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PS503A noisy output, suggestions?


Jared Cabot
 

I'm currently restoring and testing my PS503A 500 series module power supply, and I have found the output is a little noisy compared to what it says in the specs.

I've removed and tested all the capacitors after slowly running them up to their full rated voltages a few times on my bench power supply and none are leaky (actually the leakage is way down in the single digit and very low double digit microamps), and when tested on my HP 4276A LCZ meter, they all test well withing spec, even at or close to their rated voltage (I used the DC bias function to compare readings at 0V and 40V), so I'm pretty sure the capacitors are looking all ok from my limited knowledge.

However, I'm reading around 11-13ish mA P-P ripple on the output (before 'reforming' the capacitors it was around 31mV P-P), where the manual says it should be less than 3mV P-P.
https://i.imgur.com/DMh71qJ.png

I am using a TM5006 mainframe though (I have no other mainframe with a high power slot), could my mainframe having a switchmode power supply have an effect on the ripple compared to a 500 series mainframe with a plain transformer?

Any ideas what I can do to get this ripple down to spec?


John Gord
 

Jared,
Yes, the switching supply is likely to give more noise.
Part of the problem may be ground noise between your oscilloscope and the PS503A. Try winding your probe or cable a few turns through a large ferrite core (perhaps a snap-on core). Both the signal and ground paths go through the core; this acts as a common mode choke and can help reduce ground-difference high frequency noise. (It won't do much for power line frequency noise.)
--John Gord

On Mon, Nov 9, 2020 at 05:23 PM, Jared Cabot wrote:


I'm currently restoring and testing my PS503A 500 series module power supply,
and I have found the output is a little noisy compared to what it says in the
specs.

I've removed and tested all the capacitors after slowly running them up to
their full rated voltages a few times on my bench power supply and none are
leaky (actually the leakage is way down in the single digit and very low
double digit microamps), and when tested on my HP 4276A LCZ meter, they all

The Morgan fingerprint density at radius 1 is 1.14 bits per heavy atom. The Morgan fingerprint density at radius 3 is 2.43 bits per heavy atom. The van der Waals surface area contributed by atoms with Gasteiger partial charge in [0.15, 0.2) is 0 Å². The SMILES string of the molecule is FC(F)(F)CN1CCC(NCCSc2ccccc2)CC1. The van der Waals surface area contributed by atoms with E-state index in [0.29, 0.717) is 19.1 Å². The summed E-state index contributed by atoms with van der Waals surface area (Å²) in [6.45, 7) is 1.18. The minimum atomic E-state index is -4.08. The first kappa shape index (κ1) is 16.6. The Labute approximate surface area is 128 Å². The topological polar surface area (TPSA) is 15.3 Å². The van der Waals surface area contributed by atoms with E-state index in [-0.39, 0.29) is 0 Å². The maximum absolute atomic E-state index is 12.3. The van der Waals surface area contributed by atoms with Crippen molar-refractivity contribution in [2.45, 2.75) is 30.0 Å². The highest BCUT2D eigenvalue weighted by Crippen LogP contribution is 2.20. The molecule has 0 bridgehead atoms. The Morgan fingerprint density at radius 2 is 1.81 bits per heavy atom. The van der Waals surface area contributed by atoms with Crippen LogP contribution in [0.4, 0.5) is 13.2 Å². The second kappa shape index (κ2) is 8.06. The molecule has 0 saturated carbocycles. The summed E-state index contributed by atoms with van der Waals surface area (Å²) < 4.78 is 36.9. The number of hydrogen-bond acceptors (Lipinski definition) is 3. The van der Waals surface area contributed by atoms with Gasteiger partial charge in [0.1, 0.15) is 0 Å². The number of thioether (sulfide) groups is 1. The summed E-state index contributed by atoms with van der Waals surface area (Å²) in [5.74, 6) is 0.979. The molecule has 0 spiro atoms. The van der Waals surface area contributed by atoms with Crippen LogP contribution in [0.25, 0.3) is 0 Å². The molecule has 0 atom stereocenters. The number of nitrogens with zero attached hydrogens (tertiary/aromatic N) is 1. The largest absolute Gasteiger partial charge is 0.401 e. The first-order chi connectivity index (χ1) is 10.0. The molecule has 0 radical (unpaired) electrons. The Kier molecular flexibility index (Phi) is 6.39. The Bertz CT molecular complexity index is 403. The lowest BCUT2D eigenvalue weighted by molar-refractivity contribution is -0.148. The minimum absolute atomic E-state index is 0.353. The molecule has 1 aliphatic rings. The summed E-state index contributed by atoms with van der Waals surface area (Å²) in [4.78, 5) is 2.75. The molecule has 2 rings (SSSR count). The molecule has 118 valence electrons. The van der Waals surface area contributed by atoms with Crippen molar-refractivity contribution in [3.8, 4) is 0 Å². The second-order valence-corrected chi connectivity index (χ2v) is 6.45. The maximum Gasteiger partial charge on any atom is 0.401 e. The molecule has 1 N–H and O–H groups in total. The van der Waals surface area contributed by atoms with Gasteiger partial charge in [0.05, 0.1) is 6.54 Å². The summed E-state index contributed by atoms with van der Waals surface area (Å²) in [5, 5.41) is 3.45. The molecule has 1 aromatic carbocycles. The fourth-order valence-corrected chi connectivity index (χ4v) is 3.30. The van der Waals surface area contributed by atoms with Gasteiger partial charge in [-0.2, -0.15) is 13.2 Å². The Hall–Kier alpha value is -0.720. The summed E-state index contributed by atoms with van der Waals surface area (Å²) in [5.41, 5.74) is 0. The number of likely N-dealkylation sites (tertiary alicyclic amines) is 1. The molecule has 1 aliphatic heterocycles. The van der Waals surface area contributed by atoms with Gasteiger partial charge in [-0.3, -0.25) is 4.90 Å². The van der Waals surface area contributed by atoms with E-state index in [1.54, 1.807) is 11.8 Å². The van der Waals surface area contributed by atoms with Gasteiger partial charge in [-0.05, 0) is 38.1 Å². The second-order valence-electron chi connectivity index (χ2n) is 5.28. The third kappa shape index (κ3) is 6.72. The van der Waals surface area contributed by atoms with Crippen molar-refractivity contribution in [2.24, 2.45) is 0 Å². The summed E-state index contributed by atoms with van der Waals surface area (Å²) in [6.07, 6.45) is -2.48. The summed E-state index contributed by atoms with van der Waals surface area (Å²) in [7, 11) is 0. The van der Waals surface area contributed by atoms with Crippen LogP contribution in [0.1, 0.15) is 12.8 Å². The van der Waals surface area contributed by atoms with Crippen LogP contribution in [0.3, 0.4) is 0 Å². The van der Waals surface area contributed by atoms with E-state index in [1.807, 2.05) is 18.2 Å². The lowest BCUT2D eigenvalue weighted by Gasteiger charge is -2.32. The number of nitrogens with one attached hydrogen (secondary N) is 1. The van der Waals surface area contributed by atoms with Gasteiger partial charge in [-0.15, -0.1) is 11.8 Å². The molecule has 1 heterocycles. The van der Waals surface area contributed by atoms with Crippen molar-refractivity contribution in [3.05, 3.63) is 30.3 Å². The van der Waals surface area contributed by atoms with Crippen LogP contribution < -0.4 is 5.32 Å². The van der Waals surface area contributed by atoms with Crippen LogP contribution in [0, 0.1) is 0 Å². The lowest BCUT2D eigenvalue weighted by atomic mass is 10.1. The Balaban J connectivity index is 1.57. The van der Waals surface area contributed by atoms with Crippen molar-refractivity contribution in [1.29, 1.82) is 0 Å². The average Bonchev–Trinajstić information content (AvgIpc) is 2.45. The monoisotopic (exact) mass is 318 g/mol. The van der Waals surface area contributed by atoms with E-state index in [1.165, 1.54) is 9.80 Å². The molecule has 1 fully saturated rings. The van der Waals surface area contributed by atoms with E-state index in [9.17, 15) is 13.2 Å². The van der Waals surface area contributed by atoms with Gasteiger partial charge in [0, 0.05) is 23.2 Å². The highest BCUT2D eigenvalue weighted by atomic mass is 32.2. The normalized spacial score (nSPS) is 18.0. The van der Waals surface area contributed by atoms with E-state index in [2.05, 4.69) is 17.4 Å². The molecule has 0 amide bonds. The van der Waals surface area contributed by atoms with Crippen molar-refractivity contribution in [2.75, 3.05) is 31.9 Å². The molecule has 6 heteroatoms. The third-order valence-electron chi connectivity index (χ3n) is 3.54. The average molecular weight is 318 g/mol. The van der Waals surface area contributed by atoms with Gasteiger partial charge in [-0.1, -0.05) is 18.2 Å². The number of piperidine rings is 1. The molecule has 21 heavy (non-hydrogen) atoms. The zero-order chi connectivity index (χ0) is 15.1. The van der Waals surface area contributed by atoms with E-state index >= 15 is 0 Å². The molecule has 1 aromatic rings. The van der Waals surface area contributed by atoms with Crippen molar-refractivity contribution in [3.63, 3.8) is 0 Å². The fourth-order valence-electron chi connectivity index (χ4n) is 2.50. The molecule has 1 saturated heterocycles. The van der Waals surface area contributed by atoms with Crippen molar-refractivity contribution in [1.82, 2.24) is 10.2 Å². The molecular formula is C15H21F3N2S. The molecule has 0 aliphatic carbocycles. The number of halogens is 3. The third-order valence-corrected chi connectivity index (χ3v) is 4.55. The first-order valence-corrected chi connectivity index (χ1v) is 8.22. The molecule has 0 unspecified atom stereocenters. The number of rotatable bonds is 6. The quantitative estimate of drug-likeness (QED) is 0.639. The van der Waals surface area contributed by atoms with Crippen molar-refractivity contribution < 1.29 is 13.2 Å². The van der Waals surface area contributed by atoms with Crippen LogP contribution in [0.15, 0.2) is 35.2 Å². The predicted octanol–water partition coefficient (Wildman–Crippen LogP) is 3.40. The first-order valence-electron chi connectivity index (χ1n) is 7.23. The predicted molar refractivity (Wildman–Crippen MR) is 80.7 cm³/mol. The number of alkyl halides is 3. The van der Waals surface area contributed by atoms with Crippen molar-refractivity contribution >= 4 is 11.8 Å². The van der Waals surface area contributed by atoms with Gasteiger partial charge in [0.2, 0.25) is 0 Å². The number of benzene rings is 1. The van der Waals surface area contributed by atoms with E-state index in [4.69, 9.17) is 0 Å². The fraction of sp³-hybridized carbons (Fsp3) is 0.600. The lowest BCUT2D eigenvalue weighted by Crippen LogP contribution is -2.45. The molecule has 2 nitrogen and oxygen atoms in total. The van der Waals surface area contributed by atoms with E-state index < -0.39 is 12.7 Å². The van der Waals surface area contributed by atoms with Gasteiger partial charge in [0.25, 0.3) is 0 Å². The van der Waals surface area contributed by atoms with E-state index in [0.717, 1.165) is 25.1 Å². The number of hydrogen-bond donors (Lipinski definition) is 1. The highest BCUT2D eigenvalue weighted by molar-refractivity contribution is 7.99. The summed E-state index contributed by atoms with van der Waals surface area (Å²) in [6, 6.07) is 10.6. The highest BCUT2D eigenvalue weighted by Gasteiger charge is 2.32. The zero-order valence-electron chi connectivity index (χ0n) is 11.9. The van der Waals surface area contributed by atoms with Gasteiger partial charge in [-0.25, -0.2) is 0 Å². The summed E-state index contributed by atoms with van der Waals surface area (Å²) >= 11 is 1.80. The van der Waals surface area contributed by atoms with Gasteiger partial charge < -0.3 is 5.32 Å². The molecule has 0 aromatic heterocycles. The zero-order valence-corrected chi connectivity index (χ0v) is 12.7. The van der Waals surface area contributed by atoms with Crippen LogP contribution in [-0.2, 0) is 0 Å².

test well withing spec, even at or close to their rated voltage (I used the DC
bias function to compare readings at 0V and 40V), so I'm pretty sure the
capacitors are looking all ok from my limited knowledge.

However, I'm reading around 11-13ish mA P-P ripple on the output (before
'reforming' the capacitors it was around 31mV P-P), where the manual says it
should be less than 3mV P-P.
https://i.imgur.com/DMh71qJ.png

I am using a TM5006 mainframe though (I have no other mainframe with a high
power slot), could my mainframe having a switchmode power supply have an
effect on the ripple compared to a 500 series mainframe with a plain
transformer?

Any ideas what I can do to get this ripple down to spec?


Jared Cabot
 

Ah yes, I actually saw that ferrite ring trick mentioned in another TM500 module manual, and it just so happens that I just saved a good sized ferrite ring 'just incase' only a couple days ago. Who ever said hoarding junk never came in useful!

I'll give that trick a go and see what happens.

Also, I'll keep an eye out for a 4, 5 or 6 bay TM500 mainframe too.......


Thanks!
Jared

On Tue, Nov 10, 2020 at 10:47 AM, John Gord wrote:


Jared,
Yes, the switching supply is likely to give more noise.
Part of the problem may be ground noise between your oscilloscope and the
PS503A. Try winding your probe or cable a few turns through a large ferrite
core (perhaps a snap-on core). Both the signal and ground paths go through
the core; this acts as a common mode choke and can help reduce
ground-difference high frequency noise. (It won't do much for power line
frequency noise.)
--John Gord